I have recently been reading a lot about Emotional Intelligence (EI) or Emotional Quotient (EQ), and how it relates to parenting. Why, you may ask? Well, this topic seems to be on trend these days (or my high EQ browser is spitting up precisely what I need) and, I spent the few weeks before summer holidays feeling out of control and going from ‘0 to 100.’ This behavior was also directed towards my kids if they so much as breathed the wrong way. Call it the end of (academic) year burnout, too much going on or just a plain mid-life crisis. But, I knew something was off.
So, I decided to try and fix it, which meant researching and reading. During the process, I was surprised to learn that even in this age of digitalization and Artificial Intelligence, researchers have found that emotional awareness and the ability to handle feelings is a significant determinant of success and happiness, even more than IQ (Intelligence Quotient).
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Dr. Gottman, from the Gottman Institute, has conducted decades of research on this topic and published a book, Raising an Emotionally Intelligent Child. Here he states that there are two types of parents: Emotion Dismissing and Emotion Coaching. The first are action-oriented, un-emotional, and see this as potentially destructive in themselves and their children. The latter are accepting of emotions and explore emotions in themselves and others. The children of the two types were on entirely different life trajectories. It was found, for example, that children of divorced parents who received emotion coaching, were sheltered from almost all the adverse effects. Two kids with the same IQ at age 4 had entirely different educational achievements by age 8 if their parents were emotion coaching. The results were found to be stronger given they were cross-culturally universal.
Well, yikes. I’d better get my ‘coach,’ on because I know what type of parent I want to be, and I was certainly not rocking that in my ‘0 to 100’ model of pre-summer parenting.
But what exactly is Emotional Intelligence? Many people use the phrase but don’t know exactly what it encompasses. It helps us to be aware of and control our emotions along with being able to understand, manage and use them to attend to any given situation in an appropriate way. It is maintaining self-control, having mindfulness of others and increases our capacity for empathy; which enables us to be less preoccupied with our well-being. The reassuring thing is, if like me, you find you might be lacking in (ahem) a few areas, especially when you’re ‘at the end of your tether,’ the skill can be learned and improved on whether you’re 5 or 50 years old.
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This information comes as a relief, as I tend to lean toward the analytical/pragmatic scale of personalities and sometimes feel ‘icky’ or impatient if things get too ‘messy’ or emotional. So how do I avoid becoming the dismissive type? The following Gottman Institute pointers were helpful especially in navigating the thorny start to the school year.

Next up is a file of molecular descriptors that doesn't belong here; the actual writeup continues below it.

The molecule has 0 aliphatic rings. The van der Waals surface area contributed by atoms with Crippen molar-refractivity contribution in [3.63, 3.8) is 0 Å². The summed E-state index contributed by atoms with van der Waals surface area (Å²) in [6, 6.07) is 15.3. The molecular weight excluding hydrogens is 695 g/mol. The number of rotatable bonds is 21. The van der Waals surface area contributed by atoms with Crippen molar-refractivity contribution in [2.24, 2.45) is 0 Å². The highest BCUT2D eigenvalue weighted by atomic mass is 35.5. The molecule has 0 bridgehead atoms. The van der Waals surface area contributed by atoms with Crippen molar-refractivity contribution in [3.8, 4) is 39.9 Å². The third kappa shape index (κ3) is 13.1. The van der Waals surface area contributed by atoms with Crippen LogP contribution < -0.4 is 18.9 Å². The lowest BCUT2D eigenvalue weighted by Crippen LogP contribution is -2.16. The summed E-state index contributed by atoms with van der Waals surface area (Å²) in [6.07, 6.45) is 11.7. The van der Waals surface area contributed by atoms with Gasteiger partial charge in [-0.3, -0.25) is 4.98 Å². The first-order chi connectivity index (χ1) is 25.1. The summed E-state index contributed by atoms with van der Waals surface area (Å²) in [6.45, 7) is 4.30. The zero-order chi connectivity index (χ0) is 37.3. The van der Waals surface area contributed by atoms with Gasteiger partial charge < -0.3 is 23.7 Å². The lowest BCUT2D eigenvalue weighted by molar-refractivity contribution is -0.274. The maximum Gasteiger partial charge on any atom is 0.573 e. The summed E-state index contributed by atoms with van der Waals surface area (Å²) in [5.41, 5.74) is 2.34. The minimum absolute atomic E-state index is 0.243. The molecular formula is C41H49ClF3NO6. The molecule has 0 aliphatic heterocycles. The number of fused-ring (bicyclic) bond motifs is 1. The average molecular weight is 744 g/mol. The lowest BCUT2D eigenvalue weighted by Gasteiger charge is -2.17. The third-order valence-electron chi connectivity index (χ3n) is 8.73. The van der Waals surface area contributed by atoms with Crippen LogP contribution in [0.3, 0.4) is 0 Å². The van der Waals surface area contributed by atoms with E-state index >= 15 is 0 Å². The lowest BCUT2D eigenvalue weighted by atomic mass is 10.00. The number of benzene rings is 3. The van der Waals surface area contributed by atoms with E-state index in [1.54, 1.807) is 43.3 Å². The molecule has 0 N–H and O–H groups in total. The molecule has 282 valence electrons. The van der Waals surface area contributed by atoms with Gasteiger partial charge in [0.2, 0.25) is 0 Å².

1.Recognize negative emotions as an opportunity to connect and don’t scold
Children have a hard time controlling their emotions. Communicate empathy and understanding to help your child recognize their heightened emotional state. Say things like, “It sounds like you’re frustrated. I get it,” or, “You seem so angry right now. Is it because Sandy took your toy? I completely understand why you’d be angry.” Negative emotions are age appropriate and will eventually subside as kids grow.
2. Help your child label their emotions and don’t convey judgment or frustration
Once children can appropriately recognize and label their emotions, they’re more equipped to regulate themselves without feeling overwhelmed. Try using phrases like, “I can sense you’re getting upset,” or, “It sounds like you’re hurt.” If our kids can do or say things that are downright unacceptable and it’s hard to understand the emotions that seem unwarranted or irrational, try putting yourself in your child’s shoes. Ask questions, seek understanding, and convey to them that you’re on their side, you support them and you’re there to hold their hand through those moments when they feel overwhelmed.
3. Set limits and problem-solve, don’t underestimate their ability to learn and grow
Help them find ways of responding differently in the future. Kids yearn for autonomy, and this is a great way to teach them that they are capable of self-regulating themselves in a world that seems unfair and particularly upsetting. Remind them that all emotions are acceptable, but all behaviors are not. A great phrase to set limits and aid in problem-solving is, “I understand you’re upset, but hitting is not okay. How can you express your feelings without hitting next time?” Children need a listening ear, a hand to hold and a parent who can challenge them to reach from within and respond accordingly.
Times have changed y’all and so must parenting. Famed researcher on EQ Daniel Goleman writes in the forward to Gottman’s abovementioned book.
“These are hard times for children, and so for parents. There has been a sea change in the nature of childhood over the last decade or two, one that makes it harder for children to learn the basic lessons of the human heart and one that ups the ante for parents. Parents have to be smarter about teaching their children basic emotional and social lessons.”
This understanding has certainly heightened my awareness on the importance of developing EQ in my kids, but I know that it starts with me. Now please excuse me while I go and research how to cope with an empty house as my 3-year-old starts preschool. Or, maybe I’ll talk to a human being.
[Title image via Pexels]
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